Professional Painting Knowledge Base

Better Information, Better Decisions

The Unique Challenges of Painting Confined Spaces

Posted by Kevin Hughes | May 17, 2018 4:06:44 PM

 When planning a painting project that involves confined environments, the specialists should take into account a few essentials. This blog post presents the most important concerns industrial painting contractors must address before starting work in a confined space.

Painting Confined Space


Limited Entry and Exit

In industrial environments, there are many paint jobs that involve limited means of entry and exit, such as silos, storage tanks, smokestacks, water towers, and pipelines. To control and mitigate the specific hazards associated with restricted means of entry and exist, it’s essential to:

  • establish if temporary ladders or working platforms will limit the capacity of the means of egress or reduce the number of exits;
  • determine if permanent elements (e.g. stairs, doors, etc.) would interfere with the worker’s ability to escape or be rescued in an emergency;
  • determine if the distance that a worker must travel in order to reach a point of safety is a an essential determinant of safety measures and procedures.

 

 

Hazardous Atmospheres

When painting a confined space, coating products, industrial solvents, and other materials may emanate vapors that can reach dangerous levels. This can be harmful to workers. To protect against these hazards, air quality must be examined every time a worker enters the space.

Since some toxic vapors are odorless and colorless, they can only be detected with special multi-gas detection devices. According to OSHA, these devices should be used to test for flammable gases, oxygen levels, and toxic contaminants that may be present in a confined environment. It’s also necessary that the industrial painters, who spend prolonged periods of time painting confined spaces, wear adequate PPE, including respirators.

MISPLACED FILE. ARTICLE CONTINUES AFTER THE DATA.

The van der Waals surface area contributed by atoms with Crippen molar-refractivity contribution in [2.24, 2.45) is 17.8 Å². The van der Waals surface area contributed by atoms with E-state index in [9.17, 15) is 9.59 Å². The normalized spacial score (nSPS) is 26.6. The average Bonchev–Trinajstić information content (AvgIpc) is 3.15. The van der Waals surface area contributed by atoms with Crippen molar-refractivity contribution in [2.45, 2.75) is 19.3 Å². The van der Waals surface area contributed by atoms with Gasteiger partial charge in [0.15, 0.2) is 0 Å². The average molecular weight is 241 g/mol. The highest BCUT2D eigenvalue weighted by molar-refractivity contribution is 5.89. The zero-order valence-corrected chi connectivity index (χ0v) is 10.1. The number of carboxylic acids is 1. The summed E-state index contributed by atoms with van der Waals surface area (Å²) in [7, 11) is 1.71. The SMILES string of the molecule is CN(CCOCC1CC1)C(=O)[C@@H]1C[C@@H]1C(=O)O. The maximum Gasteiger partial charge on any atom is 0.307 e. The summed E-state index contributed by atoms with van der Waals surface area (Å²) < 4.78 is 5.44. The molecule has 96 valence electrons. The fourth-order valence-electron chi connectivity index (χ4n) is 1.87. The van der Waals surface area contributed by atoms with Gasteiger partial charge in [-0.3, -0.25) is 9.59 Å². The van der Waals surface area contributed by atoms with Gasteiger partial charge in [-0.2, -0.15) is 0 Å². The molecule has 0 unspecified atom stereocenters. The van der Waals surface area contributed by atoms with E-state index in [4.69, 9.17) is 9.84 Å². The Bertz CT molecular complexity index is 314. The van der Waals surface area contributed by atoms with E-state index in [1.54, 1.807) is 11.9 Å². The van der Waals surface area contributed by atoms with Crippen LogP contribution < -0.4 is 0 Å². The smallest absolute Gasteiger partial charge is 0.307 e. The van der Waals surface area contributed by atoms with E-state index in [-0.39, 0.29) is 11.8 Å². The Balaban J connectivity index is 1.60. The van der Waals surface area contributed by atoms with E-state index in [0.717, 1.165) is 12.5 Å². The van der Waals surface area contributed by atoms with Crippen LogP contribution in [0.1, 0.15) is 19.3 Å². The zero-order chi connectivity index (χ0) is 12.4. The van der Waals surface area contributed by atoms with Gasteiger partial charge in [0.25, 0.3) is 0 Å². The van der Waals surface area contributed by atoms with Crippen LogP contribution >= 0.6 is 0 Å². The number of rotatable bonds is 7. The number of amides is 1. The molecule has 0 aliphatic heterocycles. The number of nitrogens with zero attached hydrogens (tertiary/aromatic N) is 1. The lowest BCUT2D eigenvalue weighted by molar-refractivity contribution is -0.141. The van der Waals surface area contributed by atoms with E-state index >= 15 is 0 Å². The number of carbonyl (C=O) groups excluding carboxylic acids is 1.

As a complementary measure, careful consideration must be given to air circulation. Twenty complete cycles of fresh air per hour is an acceptable practice during painting operations in confined areas.

Another important aspect is the risk of fire or explosion, which is extremely high in confined environments where flammable vapors tend to accumulate. However, a source of ignition and sufficient amount of oxygen are two other factors required for vapors to ignite and cause a fire or explosion.

 

 

Oxygen Deficient and Oxygen Enriched Atmospheres

An environment is oxygen deficient when the concentration of oxygen is below 19.5%, which is 1.4% lower than the concentration of oxygen in the natural environment. In confined areas like silos, storage tanks, and process plant vessels, specific painting, welding, and/or cutting operations combined with poor air ventilation can create an oxygen deficient atmosphere in a relatively short period of time.

Conversely, too much oxygen in the atmosphere can cause flammable materials to ignite easier and burn faster. Therefore, pure oxygen should never be used as a replacement for fresh, breathable air to ventilate confined areas. To reduce the risk of fires or explosions, compressed tanks should never be placed or stored in confined spaces.

 

 

Physical Hazards

The most common physical hazards in confined environments include access difficulty, equipment that could start unexpectedly, falling objects, excessive noise, inadequate lighting, and extreme temperatures. To ensure that workers can accomplish their tasks successfully and exit confined spaces safely, all physical hazards must be eliminated.

As well, the possibility of using other methods to carry out painting operations should be considered before any work commences. If there aren’t any alternative methods, it’s critical to establish safe work practices covering all the phases of the painting project in order to ensure everyone’s safety.

Confined spaces often require a fresh coat of paint both inside and outside. That’s where Performance Painting Contractors comes in.

 

 

With almost two decades of experience working in hazardous environments, our industrial painting crews have the necessary expertise, confined space certifications, and safety plans to make any painting project a success. For more information about our confined space painting services, contact our friendly professionals today!

 

Let us give you a free estimate - tell us about your industrial project now!

Written by Kevin Hughes

Leave a Comment